If there's such a thing as a prodigal patriarch, Mo Osting, 68, may assume the title: In the wake of the June 21 firing of Warner Music U.S. chairman Doug Morris, high-level Time Warner sources suggest the conglomerate has made a bid to lure the legendary former Warner Records chief back home. And if he doesn't return to the fold, Ostin could well land at Disney or at the new MCA-distributed DreamWorks.
Why is an aging titan so sought after in the youth-driven music business? ''It's simple,'' says Madonna. ''He has a lot of experience, and he's a brilliant man.'' In three decades at the helm, Ostin transformed Warner from a vanity label into the world's largest record company, and his executive hirings commanded heavy respect: Six of his protéga e]s went on to run record labels.
Ostin's homecoming would bring the turmoil at the $4 billion Warner Music Group full circle. His departure last year was sparked by a plan to have him report to then WMG chairman Robert Morgado and sealed by Morgado's promotion of Morris to oversee WMG's domestic labels. The subsequent executive overhaul saw Elektra Records' Robert Krasnow also leave.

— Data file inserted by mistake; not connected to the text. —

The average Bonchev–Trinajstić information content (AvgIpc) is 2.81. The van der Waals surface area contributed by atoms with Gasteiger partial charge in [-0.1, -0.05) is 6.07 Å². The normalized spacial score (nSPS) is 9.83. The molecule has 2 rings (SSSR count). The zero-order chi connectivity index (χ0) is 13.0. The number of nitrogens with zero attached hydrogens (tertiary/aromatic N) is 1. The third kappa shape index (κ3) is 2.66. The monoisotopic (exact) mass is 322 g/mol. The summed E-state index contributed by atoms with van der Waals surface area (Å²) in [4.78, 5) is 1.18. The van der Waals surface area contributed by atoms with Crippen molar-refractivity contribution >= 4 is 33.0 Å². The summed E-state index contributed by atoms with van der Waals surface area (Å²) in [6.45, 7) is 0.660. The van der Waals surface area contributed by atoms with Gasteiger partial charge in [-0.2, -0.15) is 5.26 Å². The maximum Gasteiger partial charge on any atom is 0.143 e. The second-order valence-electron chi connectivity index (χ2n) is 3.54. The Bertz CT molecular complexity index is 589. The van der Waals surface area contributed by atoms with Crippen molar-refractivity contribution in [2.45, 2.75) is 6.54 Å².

But will Mo return? ''If elephants can fly,'' says a skeptical Krasnow, who now runs his own label, ''Mo Ostin will go back.'' Sources close to Morgado's successor, Michael Fuchs, deny Ostin's been offered Morris' job.
Reports earlier this year also indicated that both Disney (whose offer was said to include positions for both Ostin and his son, Michael, currently a Warner exec) and DreamWorks (whose label is being guided by Ostin protégé David Geffen) were bidding for his services.
For its part, WMG faces more pressing problems, including Morris' $50 million breach-of-contract suit. And no one knows how the upheaval will affect WMG's reputation among new and current artists. ''This story really began with Mo leaving,'' notes an exec from Interscope, which is distributed by Warner. ''This is the middle. God knows where it's going to end.''
With additional reporting by Steve Hochman